Much as we hate to face up the truth, the grip that the human race has on this planet that we call home is tenuous to say the least.

A study by the World Wildlife Foundation concludes that at the rate we are stripping this planet of its natural resources it is likely that we should be looking for a new home for the human race within the next 50 years. This is backed up by scientific data collected from around the world that reveals that we have decimated around one third of the natural world in just the last three decades

Taking pains not to launch this into a campaign document for the WWF, it is important to point out that the potential end of the human race does not signify the end of the earth and in actual fact our extinction could well be of benefit to its long-term health

Scientists believe that the earth is around 4.5 billion years old and has gone through various phases that have taken it from the burning cauldron that it was at the beginning into what it is today. The diverse myriad of life we see today was preceded by billions of years of the dominance of microbes and is likely to disappear. The process of evolution will eventually remove the complex higher life forms of today and return the planet back to microbial dominance.

Evolution predicts that as life on earth began in the ocean, so it will return to the ocean to escape the ever increasing temperatures until even the sea will first become uninhabitable and then dry up. The last life on earth is likely to be as was the first. A single celled bacterium.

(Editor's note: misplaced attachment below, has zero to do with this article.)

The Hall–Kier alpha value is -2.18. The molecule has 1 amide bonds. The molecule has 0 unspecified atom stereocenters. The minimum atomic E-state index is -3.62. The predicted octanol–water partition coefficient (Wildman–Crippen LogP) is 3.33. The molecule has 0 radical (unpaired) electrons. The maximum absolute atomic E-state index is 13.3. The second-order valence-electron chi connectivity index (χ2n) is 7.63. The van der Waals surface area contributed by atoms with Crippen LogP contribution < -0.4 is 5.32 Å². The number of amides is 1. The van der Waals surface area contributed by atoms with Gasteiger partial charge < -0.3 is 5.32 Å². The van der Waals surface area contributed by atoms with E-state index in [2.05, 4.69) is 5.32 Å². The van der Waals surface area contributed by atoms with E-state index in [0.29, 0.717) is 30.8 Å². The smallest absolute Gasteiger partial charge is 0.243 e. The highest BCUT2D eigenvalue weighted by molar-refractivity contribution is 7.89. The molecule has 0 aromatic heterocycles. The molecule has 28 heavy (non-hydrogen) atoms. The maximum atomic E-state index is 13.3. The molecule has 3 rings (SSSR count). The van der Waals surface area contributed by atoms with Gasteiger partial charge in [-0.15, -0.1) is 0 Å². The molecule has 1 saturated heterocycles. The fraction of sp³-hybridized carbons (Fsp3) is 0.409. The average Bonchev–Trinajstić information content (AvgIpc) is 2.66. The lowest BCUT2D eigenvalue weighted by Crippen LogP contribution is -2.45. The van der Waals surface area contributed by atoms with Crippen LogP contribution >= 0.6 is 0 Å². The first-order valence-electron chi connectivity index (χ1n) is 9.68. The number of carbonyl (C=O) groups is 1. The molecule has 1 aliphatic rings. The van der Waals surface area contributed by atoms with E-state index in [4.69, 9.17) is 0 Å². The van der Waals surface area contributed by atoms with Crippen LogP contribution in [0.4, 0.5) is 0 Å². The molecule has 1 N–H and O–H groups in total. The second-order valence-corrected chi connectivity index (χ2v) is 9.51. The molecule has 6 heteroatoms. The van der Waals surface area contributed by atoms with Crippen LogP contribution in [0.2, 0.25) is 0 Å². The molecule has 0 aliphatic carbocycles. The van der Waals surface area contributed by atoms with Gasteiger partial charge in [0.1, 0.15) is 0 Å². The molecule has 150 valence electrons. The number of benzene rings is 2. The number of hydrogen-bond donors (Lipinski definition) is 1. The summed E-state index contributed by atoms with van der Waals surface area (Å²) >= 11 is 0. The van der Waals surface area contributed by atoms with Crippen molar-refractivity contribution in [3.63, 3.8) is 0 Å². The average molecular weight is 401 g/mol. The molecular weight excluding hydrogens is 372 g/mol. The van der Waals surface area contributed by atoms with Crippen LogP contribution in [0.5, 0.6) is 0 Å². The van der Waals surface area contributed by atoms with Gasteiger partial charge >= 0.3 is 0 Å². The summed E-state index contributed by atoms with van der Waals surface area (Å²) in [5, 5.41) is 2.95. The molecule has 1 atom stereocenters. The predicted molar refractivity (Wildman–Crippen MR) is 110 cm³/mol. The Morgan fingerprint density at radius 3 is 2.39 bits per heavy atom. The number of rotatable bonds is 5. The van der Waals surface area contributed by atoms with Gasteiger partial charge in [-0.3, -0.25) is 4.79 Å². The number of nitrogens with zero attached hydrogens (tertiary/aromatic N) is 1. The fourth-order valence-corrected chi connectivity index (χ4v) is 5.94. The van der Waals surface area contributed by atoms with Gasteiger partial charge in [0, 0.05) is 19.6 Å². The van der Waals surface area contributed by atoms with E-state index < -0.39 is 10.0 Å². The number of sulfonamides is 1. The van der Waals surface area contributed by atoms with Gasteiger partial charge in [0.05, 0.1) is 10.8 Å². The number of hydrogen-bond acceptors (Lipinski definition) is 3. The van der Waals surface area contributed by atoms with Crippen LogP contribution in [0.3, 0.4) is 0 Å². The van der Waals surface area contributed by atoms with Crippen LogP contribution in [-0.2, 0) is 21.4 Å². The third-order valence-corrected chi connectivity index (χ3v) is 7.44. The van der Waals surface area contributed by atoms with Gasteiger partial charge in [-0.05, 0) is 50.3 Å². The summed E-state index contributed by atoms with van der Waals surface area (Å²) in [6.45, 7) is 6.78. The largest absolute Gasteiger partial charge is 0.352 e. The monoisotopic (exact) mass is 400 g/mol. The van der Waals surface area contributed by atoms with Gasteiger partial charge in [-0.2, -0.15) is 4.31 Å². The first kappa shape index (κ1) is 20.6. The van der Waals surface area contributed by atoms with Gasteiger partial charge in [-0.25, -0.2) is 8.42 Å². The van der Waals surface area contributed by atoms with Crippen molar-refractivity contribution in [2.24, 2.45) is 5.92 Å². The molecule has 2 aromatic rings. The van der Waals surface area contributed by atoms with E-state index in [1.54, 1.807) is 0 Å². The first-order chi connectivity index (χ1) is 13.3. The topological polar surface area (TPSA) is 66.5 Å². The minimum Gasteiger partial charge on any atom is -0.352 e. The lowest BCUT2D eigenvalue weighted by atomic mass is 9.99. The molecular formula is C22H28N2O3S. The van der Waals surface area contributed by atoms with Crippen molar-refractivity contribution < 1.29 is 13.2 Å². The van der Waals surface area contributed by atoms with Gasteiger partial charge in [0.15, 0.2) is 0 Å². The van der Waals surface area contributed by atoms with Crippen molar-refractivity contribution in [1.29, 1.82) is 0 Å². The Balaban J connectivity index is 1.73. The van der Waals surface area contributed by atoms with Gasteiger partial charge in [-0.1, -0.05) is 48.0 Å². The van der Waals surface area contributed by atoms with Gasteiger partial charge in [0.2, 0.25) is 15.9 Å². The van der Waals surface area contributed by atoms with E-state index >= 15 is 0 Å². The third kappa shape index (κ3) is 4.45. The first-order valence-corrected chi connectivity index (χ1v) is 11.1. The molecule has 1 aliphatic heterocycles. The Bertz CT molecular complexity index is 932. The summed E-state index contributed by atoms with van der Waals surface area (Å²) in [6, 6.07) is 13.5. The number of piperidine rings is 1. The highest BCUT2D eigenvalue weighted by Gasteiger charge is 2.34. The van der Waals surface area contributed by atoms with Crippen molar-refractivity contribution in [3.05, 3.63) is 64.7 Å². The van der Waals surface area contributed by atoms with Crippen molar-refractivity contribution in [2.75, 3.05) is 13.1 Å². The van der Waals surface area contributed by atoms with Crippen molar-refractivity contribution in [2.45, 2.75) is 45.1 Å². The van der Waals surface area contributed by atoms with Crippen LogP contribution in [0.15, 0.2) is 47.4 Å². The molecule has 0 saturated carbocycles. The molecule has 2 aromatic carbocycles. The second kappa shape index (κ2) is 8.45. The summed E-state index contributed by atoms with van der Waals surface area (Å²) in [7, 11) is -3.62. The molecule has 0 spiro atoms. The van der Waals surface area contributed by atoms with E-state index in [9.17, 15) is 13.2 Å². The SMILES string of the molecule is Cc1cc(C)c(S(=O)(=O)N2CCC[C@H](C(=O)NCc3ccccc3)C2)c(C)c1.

Based on scientific studies that make up our understanding of planets and stars and the way they evolve and eventually die, scientists believe that earth has a complete lifecycle of around nine and a half billion years. They believe that the earth as with other planets in our solar system will become swallowed up by the sun is it expands Just as there has been a last dinosaur, a last dodo there will be a last forest, a last tree, a last plant and a last sea as the planet slips towards its demise in around 5 billion years time.

But what of mankind? Our only hope for long-term survival is to relocate to another much younger planet. A most unlikely possibility given what we currently understand of physics. Perhaps we may be able to send human DNA off in a deep space probe in the forlorn hope that it will be discovered and regenerated

At the rate that we are stripping the planet of its resources science must race to find a solution. Perhaps planet-wide projects aimed at protecting and preserving the earth may mean we can stay a while longer. But do we have either the resources or the time?

We seem to be ignoring our own plight under the arrogant assumption that advances in scientific discoverywill reveal a way out of this mess. And so we continue our scrabble for economic and material growth whilst sidelining the plight of our planet.

What will become of us? That remains to be seen but one thing is sure. The end of the world is fact not fiction!